Saddle Up: Boeheim goes for 903

Saddle Up is our semi-daily preview of the night's best basketball action. It thinks the first weekday after New Year's should be a two-hour-late start, like in a snowstorm. Tell your bosses. This begins here.

Rutgers at No. 7 Syracuse, 7 p.m. ET, ESPN3: Jim Boeheim is surpassing a lot of career milestones these past few weeks, and all in quick succession. That's what happens when you win 900 games: The 900th is worth celebrating all its own, and because Bob Knight ended his career with 902 wins, you've got just a couple more games to tie him (as Boeheim did Monday) and break his record, as he is almost sure to do at home against Rutgers Wednesday night.

Because these milestones have come in quick succession, and because people like to argue about things like this, there has been no small amount of discussion about whether Boeheim classifies as a "great" coach. This discussion has been led by our former colleague Doug Gottlieb, who has a particularly strong opinion on the matter. He says no, Boeheim isn't great -- not if you define him by his tournament performances. Which, needless to say, did not please Boeheim all that much.

I like Gottlieb (miss you, Doug!) but this idea seems sort of silly to me. Boeheim's numbers, his sheer longevity and consistency, cross whatever fuzzy threshold of "great" I can possibly conjure. When it comes to the tournament stuff, well, sometimes the tournament is cruel. The important thing is that you're up to bat. Boeheim's teams always were. And if Keith Smart doesn't make that shot in 1987, both Knight and Boeheim would have two titles, and everyone would be a lot less sure that one was so much better than the other.

For all of the various ways to make this argument, I can think of few better than this comparison from ESPN Stats and Info:

Like Clockwork Orange: Jim Boeheim looks for his 903rd win tonight to pass Bob Knight for second on the all-time wins list when the Orange host Rutgers. Boeheim is in his 37th season at Syracuse. By comparison, over the last 66 seasons (since 1947-48), the Rutgers program has won exactly 903 games and had 12 different head coaches.

Are you telling me if Boeheim played at Rutgers and decided to coach there for 37 years, the two schools' basketball fates couldn't be reversed? No? Then call the man's career "great." He deserves at least that much.

No. 1 Duke vs. Davidson, 7 p.m. ET, ESPN2: At first glance, I thought this game was a true road test for Duke, involving the survival of a hostile Belk Arena crowd (or at least the discomfort of playing for a split crowd in a real road venue). Alas, it is not to be. This game is actually scheduled at Time Warner Cable Arena in Charlotte, which is a neutral-enough venue but will (you'd assume) be dominated by royal blue.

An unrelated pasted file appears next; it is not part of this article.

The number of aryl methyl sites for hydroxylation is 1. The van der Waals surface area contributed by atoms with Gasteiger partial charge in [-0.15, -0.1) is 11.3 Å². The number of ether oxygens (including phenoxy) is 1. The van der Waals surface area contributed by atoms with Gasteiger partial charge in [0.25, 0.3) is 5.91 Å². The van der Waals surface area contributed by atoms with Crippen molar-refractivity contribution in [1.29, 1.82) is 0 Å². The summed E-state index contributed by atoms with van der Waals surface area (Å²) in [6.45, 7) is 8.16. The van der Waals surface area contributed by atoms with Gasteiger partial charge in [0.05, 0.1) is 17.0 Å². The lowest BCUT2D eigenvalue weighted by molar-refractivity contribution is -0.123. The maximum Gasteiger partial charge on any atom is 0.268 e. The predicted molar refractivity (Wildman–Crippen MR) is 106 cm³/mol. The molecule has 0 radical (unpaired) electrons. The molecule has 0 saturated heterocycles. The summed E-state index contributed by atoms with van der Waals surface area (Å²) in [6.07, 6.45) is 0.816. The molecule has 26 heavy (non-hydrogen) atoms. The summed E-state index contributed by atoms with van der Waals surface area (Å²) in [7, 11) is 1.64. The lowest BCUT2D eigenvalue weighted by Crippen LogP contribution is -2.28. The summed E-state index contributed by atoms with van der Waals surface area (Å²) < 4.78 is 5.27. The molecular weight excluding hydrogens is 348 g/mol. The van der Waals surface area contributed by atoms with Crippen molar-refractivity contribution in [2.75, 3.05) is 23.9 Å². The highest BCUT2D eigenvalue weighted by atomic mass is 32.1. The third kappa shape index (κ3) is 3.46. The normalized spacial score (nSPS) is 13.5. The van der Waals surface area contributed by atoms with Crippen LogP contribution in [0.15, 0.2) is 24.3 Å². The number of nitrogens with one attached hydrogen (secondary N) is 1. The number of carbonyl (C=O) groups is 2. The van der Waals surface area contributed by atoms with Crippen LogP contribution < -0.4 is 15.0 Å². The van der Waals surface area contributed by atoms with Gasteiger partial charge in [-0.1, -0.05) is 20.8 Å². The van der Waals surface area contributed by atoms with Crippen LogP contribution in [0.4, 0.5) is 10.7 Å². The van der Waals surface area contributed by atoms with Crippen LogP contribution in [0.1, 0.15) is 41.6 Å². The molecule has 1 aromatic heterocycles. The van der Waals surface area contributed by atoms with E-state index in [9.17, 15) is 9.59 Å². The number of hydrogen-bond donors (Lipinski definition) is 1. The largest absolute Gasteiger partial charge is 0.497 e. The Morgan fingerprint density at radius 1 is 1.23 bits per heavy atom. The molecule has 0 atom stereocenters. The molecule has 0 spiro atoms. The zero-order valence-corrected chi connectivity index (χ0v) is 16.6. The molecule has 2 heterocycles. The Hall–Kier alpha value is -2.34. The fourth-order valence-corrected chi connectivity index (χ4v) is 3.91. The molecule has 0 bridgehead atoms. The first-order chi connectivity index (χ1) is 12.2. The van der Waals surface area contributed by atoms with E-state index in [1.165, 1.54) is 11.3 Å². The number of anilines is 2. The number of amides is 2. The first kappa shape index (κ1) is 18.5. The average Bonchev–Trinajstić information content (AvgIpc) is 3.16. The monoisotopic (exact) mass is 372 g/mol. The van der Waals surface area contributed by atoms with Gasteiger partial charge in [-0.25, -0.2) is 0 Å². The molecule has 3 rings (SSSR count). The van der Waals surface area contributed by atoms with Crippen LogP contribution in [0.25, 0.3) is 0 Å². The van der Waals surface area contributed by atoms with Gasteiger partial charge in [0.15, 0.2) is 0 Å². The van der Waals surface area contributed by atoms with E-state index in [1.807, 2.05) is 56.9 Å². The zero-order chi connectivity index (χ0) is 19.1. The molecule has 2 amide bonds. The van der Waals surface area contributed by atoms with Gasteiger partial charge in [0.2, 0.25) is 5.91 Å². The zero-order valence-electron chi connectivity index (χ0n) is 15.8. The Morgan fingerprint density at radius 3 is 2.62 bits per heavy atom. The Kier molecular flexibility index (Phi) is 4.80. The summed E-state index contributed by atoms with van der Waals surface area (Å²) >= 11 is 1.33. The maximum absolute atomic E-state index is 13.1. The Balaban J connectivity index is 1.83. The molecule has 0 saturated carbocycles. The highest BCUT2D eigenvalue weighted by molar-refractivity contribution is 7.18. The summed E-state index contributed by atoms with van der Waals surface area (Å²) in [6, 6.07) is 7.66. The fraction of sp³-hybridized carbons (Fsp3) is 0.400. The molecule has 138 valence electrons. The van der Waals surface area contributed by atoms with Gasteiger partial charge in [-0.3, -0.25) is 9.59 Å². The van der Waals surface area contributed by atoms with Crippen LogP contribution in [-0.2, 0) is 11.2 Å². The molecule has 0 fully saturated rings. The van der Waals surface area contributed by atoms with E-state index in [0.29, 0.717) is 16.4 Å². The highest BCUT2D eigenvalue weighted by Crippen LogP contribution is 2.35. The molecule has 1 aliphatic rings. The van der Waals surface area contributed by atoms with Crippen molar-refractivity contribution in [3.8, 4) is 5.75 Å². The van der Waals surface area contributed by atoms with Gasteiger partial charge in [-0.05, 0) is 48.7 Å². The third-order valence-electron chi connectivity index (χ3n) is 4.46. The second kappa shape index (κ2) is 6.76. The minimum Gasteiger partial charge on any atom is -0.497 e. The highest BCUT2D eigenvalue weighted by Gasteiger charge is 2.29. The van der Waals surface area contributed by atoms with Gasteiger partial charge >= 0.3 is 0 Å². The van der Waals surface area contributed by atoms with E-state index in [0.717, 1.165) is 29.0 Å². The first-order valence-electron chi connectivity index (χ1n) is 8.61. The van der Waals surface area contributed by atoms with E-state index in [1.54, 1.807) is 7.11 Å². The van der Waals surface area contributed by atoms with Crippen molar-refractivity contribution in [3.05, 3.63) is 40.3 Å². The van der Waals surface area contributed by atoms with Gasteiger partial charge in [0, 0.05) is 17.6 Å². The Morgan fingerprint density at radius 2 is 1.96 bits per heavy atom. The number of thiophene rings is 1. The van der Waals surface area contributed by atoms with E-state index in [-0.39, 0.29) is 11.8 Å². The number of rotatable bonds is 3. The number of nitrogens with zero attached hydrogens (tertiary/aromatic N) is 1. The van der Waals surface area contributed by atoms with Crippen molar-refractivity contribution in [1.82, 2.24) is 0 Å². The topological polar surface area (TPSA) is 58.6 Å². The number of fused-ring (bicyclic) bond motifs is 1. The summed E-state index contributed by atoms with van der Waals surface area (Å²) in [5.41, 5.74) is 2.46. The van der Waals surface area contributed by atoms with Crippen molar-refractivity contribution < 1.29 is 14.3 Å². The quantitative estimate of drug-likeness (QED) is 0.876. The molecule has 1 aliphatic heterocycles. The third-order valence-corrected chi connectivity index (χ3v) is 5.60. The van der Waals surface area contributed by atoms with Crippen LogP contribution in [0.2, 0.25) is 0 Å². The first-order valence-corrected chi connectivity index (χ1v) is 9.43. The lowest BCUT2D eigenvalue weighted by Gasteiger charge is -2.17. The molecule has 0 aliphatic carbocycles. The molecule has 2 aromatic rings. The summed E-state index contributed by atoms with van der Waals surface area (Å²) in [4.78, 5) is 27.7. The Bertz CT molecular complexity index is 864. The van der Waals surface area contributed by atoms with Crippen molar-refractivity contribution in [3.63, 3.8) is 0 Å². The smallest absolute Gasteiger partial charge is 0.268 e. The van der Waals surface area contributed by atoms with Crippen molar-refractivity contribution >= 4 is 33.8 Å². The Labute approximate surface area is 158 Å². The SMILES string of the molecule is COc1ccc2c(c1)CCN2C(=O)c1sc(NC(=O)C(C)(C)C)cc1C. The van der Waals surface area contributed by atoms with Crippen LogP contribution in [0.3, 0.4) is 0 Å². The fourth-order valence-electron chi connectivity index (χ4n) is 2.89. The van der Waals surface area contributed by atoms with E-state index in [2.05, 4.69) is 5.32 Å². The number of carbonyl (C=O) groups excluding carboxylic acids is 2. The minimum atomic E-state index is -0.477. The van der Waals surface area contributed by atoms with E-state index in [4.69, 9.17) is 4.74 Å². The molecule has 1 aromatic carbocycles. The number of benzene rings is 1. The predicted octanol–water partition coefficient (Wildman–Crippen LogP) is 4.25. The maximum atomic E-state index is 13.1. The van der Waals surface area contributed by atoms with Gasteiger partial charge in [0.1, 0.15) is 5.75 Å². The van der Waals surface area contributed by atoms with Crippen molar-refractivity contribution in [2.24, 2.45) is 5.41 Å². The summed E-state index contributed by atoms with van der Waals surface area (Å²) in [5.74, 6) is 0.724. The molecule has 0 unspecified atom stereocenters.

Besides, the crowd might not matter. Davidson, touted widely as Bob McKillop's Best Team Since Stephen before the season, is already out of at-large contention come March. The Wildcats have suffered a mixture of good and bad losses to date: Charlotte at home, Drexel, which is a shockingly bad 4-8 this season, at Wisconsin-Milwaukee, No. 306 in the KenPom rankings. McKillop's group plays quality offensive basketball, and they are dangerous from beyond the arc. But they're allowing opposing offenses to score just over a point per trip; Davidson's defense has been genuinely bad. Duke has the most efficient offense in the country. You know how this one goes.

No. 16 Creighton at Illinois State, 8 p.m. ET: Last season, there were three top-25 teams that all scorched the nets in 2011-12 and returned to the 2012-13 season with player of the year candidates and rightfully high hopes ... provided they could play a little defense. All three teams -- Indiana, Duke, and Creighton -- have done exactly that. Last season, the Bluejays were one of the nation's best offenses and one of its most unenthusiastic defenses. They allowed 1.02 points per trip, good for No. 178 in Pomeroy's adjusted rankings. You may blow out a lot of teams with that in the regular season, but it is not a style made for NCAA tournament play -- every now and then, you have to get a stop.

Like Indiana and Duke, Creighton's offensive stars took this to heart. That defense is now ranked No. 42 in the country. The Bluejays haven't evolved into VCU or Louisville in the matter of a year, but they are defending their own glass and avoiding fouls well enough to be hugely improved over last season. Will it be enough to win at Illinois State? It's no guarantee. Creighton will have to keep Jackie Carmichael off the glass, keep the ball moving and defend even through Illinois State's uptempo/secondary attack. But the luxury of not having to outscore everyone is one the Bluejays should benefit from all season.